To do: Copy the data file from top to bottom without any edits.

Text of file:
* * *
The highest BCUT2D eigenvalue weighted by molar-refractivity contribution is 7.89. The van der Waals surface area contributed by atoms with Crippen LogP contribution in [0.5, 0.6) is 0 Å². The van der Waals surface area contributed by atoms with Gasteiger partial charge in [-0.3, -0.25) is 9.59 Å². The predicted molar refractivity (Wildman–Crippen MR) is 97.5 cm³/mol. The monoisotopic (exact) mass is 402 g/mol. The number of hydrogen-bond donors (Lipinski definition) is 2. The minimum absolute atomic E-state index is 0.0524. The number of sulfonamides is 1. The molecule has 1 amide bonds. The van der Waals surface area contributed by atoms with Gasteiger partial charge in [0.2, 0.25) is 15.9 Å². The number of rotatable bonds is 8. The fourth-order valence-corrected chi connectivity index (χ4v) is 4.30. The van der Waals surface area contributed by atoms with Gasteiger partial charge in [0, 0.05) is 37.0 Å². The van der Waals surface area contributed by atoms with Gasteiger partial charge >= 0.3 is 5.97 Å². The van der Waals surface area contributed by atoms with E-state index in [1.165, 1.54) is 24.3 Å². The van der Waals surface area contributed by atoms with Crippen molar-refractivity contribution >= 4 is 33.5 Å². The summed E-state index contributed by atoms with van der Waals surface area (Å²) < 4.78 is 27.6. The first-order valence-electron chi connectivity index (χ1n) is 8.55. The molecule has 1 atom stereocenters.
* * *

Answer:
The highest BCUT2D eigenvalue weighted by molar-refractivity contribution is 7.89. The van der Waals surface area contributed by atoms with Crippen LogP contribution in [0.5, 0.6) is 0 Å². The van der Waals surface area contributed by atoms with Gasteiger partial charge in [-0.3, -0.25) is 9.59 Å². The predicted molar refractivity (Wildman–Crippen MR) is 97.5 cm³/mol. The monoisotopic (exact) mass is 402 g/mol. The number of hydrogen-bond donors (Lipinski definition) is 2. The minimum absolute atomic E-state index is 0.0524. The number of sulfonamides is 1. The molecule has 1 amide bonds. The van der Waals surface area contributed by atoms with Gasteiger partial charge in [0.2, 0.25) is 15.9 Å². The number of rotatable bonds is 8. The fourth-order valence-corrected chi connectivity index (χ4v) is 4.30. The van der Waals surface area contributed by atoms with Gasteiger partial charge in [0, 0.05) is 37.0 Å². The van der Waals surface area contributed by atoms with Gasteiger partial charge >= 0.3 is 5.97 Å². The van der Waals surface area contributed by atoms with E-state index in [1.165, 1.54) is 24.3 Å². The van der Waals surface area contributed by atoms with Crippen molar-refractivity contribution >= 4 is 33.5 Å². The summed E-state index contributed by atoms with van der Waals surface area (Å²) < 4.78 is 27.6. The first-order valence-electron chi connectivity index (χ1n) is 8.55. The molecule has 1 atom stereocenters.